Wait. Maybe that’s what was happening now. I was dreaming. That was the only reason that that voice, those eyes, and those lips would be here in Wishing Well, much less in the Spoon.
Closing my eyes, I ordered myself to wake up, snap out of it. When I forced my lids open again, I was met with the same soul-crushing, panty-melting stare of the very specimen I’d been trying to distract myself from with ketchup and salt and pepper moments ago, the only man who had ever sent my body into overdrive—Jefferson James Briggs. He was my best friend Harmony’s older brother and a pitcher for the Long Beach Waves. The boy who I’d shared my first kiss with when he’d crashed a game of spin the bottle. The boy who’d stepped in to take me to prom after Chester, my high school boyfriend, had dumped me the day before the dance. The boy who’d almost popped my cherry that same night and then disappeared from my life. Except…he was no longer a boy.
Okay, if I wasn’t dreaming, maybe this was a mirage? It was really hot in there, so that was a possibility. Had my senses decided to play cruel tricks on me?
I was only vaguely aware of Tami Lynn scooting around me to the register and booming, “Well, well, well. Look what the cat drug in. Hey, JJ. I haven’t seen you in a month of Sundays.”
Okay. Not a mirage. Not a dream. Not a delusion. This was real. A real-life nightmare.
“Hey there, Miss Turner. How’s Emmitt doin’?”
“He’s lazier than a pet coon,” Tami Lynn sighed dramatically, “but despite myself, I still love that man somethin’ fierce.”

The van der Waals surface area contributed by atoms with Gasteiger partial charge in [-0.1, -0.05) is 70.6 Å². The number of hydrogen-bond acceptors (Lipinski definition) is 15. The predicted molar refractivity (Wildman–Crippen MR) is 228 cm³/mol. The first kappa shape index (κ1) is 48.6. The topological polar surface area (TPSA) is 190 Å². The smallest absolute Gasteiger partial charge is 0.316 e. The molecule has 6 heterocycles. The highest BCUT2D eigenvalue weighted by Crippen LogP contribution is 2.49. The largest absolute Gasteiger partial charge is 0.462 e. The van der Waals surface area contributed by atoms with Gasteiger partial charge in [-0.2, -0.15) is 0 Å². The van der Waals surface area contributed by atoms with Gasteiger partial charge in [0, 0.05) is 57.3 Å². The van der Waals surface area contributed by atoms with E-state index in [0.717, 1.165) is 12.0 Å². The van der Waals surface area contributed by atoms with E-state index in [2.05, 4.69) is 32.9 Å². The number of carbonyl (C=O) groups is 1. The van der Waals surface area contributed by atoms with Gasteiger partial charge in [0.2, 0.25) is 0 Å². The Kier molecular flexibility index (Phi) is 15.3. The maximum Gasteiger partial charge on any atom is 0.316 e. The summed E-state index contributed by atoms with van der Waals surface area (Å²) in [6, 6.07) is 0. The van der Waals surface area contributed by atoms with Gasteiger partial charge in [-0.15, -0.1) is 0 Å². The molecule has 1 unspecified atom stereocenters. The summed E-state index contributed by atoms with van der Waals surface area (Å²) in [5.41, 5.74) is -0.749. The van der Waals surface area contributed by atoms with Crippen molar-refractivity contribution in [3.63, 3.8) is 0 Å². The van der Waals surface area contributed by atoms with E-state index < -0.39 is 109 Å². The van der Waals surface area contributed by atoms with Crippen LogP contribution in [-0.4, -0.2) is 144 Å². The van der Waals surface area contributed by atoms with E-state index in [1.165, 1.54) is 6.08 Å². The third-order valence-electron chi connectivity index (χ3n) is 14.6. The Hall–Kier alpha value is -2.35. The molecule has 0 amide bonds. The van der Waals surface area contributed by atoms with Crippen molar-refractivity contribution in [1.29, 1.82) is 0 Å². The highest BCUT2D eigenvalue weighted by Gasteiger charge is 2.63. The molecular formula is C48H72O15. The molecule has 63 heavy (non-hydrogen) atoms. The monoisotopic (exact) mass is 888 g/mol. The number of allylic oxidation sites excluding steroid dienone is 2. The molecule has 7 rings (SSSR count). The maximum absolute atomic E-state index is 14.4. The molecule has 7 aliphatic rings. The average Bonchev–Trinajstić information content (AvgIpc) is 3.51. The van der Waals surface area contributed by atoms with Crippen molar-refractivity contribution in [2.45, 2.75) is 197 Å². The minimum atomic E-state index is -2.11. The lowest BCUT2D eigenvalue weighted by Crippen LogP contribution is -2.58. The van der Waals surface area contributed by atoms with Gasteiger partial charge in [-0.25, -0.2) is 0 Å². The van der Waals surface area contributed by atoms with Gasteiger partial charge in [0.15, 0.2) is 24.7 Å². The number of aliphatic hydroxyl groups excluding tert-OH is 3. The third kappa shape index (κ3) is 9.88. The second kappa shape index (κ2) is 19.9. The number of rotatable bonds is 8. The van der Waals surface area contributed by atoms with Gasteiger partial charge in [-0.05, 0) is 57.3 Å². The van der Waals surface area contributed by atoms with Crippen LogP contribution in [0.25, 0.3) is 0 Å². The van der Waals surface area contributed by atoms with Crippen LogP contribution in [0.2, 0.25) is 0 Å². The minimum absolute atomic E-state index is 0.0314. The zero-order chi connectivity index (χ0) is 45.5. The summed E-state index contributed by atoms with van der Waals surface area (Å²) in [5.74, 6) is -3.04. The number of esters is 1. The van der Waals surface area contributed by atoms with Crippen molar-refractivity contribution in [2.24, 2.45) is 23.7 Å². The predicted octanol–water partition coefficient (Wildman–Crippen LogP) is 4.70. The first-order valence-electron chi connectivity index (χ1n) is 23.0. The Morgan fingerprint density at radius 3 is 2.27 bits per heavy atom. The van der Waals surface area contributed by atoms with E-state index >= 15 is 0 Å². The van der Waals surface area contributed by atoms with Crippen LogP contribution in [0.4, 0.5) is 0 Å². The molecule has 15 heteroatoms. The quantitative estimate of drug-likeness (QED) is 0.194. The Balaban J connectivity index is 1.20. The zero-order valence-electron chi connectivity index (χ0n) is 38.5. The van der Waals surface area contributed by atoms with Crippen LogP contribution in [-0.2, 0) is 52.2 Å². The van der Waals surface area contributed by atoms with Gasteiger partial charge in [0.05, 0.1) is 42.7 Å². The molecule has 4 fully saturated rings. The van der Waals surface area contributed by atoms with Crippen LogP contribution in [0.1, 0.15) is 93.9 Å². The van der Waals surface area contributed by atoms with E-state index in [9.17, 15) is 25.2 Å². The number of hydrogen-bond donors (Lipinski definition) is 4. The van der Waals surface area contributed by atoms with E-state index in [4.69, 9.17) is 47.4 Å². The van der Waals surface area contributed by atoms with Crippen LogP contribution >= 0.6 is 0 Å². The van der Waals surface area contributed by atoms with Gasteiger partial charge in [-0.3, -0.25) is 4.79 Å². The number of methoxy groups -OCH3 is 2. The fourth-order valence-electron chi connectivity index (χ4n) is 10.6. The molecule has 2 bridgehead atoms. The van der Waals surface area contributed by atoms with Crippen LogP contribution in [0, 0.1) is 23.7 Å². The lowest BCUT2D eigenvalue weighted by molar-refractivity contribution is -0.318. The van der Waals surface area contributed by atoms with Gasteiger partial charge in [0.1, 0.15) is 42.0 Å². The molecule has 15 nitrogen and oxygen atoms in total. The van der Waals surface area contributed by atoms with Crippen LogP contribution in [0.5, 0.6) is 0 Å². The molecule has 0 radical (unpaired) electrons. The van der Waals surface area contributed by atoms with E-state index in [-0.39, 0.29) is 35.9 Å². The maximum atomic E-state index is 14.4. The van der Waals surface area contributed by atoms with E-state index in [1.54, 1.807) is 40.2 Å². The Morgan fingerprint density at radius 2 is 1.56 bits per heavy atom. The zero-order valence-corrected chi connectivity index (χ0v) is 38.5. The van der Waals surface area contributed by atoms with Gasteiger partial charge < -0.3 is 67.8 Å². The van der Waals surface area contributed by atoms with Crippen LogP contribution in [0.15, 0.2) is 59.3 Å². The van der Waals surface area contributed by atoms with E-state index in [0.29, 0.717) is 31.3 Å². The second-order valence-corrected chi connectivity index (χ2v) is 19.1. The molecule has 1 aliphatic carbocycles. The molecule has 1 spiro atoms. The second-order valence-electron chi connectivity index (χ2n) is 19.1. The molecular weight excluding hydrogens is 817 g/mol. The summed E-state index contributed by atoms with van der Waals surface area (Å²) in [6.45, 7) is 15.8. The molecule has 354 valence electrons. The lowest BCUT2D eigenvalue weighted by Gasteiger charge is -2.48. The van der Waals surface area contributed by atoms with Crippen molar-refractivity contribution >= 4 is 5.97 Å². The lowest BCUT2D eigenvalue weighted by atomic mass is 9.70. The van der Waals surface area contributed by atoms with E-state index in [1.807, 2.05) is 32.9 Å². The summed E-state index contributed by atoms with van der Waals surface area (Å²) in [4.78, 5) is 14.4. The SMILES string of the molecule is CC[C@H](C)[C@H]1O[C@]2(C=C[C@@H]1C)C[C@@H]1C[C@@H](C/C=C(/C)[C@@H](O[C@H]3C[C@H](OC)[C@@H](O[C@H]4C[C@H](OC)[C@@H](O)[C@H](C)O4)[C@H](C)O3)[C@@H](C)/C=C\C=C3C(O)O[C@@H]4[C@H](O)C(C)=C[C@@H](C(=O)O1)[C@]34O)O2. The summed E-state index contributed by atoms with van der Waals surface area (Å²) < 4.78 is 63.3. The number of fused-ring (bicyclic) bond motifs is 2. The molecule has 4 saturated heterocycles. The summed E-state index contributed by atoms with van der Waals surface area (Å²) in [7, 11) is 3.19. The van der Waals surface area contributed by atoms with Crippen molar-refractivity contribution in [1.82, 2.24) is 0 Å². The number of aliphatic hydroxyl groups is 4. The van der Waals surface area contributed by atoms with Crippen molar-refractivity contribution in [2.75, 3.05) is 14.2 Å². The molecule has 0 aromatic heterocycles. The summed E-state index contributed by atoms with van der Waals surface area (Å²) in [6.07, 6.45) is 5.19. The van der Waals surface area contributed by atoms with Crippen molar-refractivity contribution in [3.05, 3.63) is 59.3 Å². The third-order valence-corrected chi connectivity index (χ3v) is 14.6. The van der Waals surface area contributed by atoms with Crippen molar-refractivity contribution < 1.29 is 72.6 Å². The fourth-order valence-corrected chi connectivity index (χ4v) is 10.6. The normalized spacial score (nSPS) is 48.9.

The rumble of the hands-down-no-contest sexiest chuckle in the world came from deep inside JJ’s chest, and my stomach did so many flips and flops that you’da thought it was a politician during an election year.
Grinning from ear to ear, JJ shook his head before running his hand through his thick, chestnut-brown hair. “Well then, that Emmitt is one lucky S.O.B.”
That laugh. That voice. Those eyes. Those lips. That hair.
A shiver rippled through me from head to toe as I stepped back against the counter and wrapped my fingers around the edge. It was all I could do not to swoon.
“Believe you me, I tell him that every day,” Tami Lynn joked, but I was pretty sure she actually did remind Emmitt of exactly that.
“Order’s up!” Stan yelled as he dinged the out-of-date buzzer on the see-through window.
“Quit your hollerin’. I’m right here.” Tami Lynn’s shoulder brushed mine as she grabbed the plates and headed down the counter. “Good seein’ ya’, JJ. Take a seat anywhere ya’ like. Destiny will take care of you.”
JJ’s half smile turned into a smirk as he lowered his chin and directed his gaze straight at me. Placing his large hands on the counter, he leaned slightly towards me, which made his eyes appear even larger and more drown-able as they stared into mine. A clean, fresh musk scent I hadn’t smelled in years drifted through the air, and I closed my eyes for a moment and inhaled deeply.
“Is that right? Will you take care of me, Pip?” JJ’s question was dripping with so much cockiness that I was surprised he wasn’t choking on it.
His words cut through my momentary lust paralysis and snapped me out of my swoon haze like a slap across the face. My shoulders straightened as clarity—which had escaped me just moments before—washed over me like a baptismal reality check.
Hell must have frozen over and pigs must have been flying, because JJ Briggs was home. In Wishing Well. And he was even hotter than he had been the last time I’d seen him in person four years ago—the night he’d humiliated me and crushed my heart into tiny pieces of dust. And I refused to waste even one more second of my life dwelling on either of those facts.
“No,” I barked as I turned around, grabbed the first thing I saw—which was my handy-dandy coffee pot—and hightailed it down the counter, not looking back, not even once.